Bringing computing education research to a new global audience

A network of more than 40 partner organisations in over 30 countries works with us to grow and sustain the worldwide Code Club and CoderDojo networks of coding clubs for young people. These organisations, our Global Clubs Partners, share our mission to enable young people to realise their potential through the power of computing and digital technologies. We support them in various ways, and recently we invited them to two calls with our researchers to discuss new research findings about computing education in primary schools.

Three teenage girls at a laptop
Three girls in a Code Club session in Brazil.

Supporting Global Clubs Partners with research insights

Global Clubs Partners work to train educators and volunteers, provide access to computing equipment, run clubs and events for young people at a local or national level, and much more. Our aim is to provide support that helps the Global Clubs Partners in their work, including tailored resources and regular group calls where we discuss topics such as volunteer engagement and fundraising.

Educator training in a classroom in Benin.
Educator training in Benin, run by Global Clubs Partner organisation Impala Bridge.

Recently, we were excited to be able to highlight research from our newest seminar series to the network. This ongoing seminar series focuses on teaching and learning in primary (K-5) computing education. Many of the Global Clubs Partners work with schools or local education bodies — some partner representatives even come from a teaching background themselves. That’s why we hoped they would be able to use insights from the seminars in their work, whether with learners and educators directly, or to grow their network of Code Clubs or CoderDojos; we know this is easier for them when they can provide evidence to show why these programmes are so beneficial for young people.

Learning from Global Clubs Partners for our future research

We were also very interested to hear the Global Clubs Partners’ perspectives, as they work in a wide variety of contexts around the world. For example, would the research resonate the same way with an organisation based in Kenya as one based in Nepal? This kind of insight is useful for making decisions about our research work in future.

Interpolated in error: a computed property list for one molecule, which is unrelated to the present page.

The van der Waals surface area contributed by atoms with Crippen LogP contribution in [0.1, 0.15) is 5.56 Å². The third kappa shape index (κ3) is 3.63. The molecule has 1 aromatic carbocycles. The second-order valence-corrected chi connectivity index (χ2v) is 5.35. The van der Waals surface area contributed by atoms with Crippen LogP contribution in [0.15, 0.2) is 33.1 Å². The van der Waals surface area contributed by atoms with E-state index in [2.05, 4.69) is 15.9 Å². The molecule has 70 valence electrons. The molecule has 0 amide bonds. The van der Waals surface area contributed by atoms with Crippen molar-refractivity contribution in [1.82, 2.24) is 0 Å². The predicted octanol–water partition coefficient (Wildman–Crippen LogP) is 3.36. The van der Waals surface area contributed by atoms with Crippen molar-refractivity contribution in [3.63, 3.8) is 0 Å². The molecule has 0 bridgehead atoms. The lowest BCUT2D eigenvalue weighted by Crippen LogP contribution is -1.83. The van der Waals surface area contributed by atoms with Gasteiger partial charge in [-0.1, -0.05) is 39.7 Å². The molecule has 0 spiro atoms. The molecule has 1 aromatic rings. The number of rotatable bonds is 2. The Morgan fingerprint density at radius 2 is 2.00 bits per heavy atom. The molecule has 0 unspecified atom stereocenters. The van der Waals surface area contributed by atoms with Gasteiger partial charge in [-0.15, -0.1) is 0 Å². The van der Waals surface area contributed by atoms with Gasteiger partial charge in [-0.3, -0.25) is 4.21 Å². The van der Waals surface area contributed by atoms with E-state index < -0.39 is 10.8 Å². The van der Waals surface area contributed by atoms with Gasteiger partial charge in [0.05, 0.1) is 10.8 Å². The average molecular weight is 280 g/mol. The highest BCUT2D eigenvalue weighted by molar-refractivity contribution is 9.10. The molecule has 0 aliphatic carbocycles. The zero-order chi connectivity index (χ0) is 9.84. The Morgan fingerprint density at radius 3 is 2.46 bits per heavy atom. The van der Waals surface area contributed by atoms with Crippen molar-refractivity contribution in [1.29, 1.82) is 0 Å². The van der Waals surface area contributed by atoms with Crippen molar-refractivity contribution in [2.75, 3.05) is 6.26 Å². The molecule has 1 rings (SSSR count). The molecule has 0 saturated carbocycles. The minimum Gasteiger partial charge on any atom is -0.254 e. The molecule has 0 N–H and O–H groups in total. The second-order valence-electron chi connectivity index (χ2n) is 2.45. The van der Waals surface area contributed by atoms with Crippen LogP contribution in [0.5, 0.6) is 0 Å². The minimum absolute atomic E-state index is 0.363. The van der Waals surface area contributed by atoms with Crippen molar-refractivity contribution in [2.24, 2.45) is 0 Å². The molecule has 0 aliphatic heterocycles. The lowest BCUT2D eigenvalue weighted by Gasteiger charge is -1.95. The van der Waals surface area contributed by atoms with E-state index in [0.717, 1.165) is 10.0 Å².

Each of the two calls featured a speaker from the research seminar series summarising their work and inviting attendees to share their own thoughts. We had some fascinating conversations; with partner representatives from seven countries across four continents, the discussions were a great showcase of the different experiences in our partner network. Dr Bobby Whyte, one of the speakers, noted: “Being able to share and discuss work within a global audience has been a really valuable experience.”

Young people at a Code Club session in a classroom.
A Code Club session in a classroom in Portugal.

We found the opportunity to connect our partner network with work from other areas of the Foundation really beneficial, and the Global Clubs Partners did too: their feedback from the calls was uniformly positive. Dr Jane Waite, our Senior Research Scientist, commented that “it’s really important for us to share research with people in different contexts and so exciting to hear when findings resonate and can be used in practice.”

You can find out more about our Global Clubs Partner network on the CoderDojo and Code Club websites, or contact us directly about partnerships.

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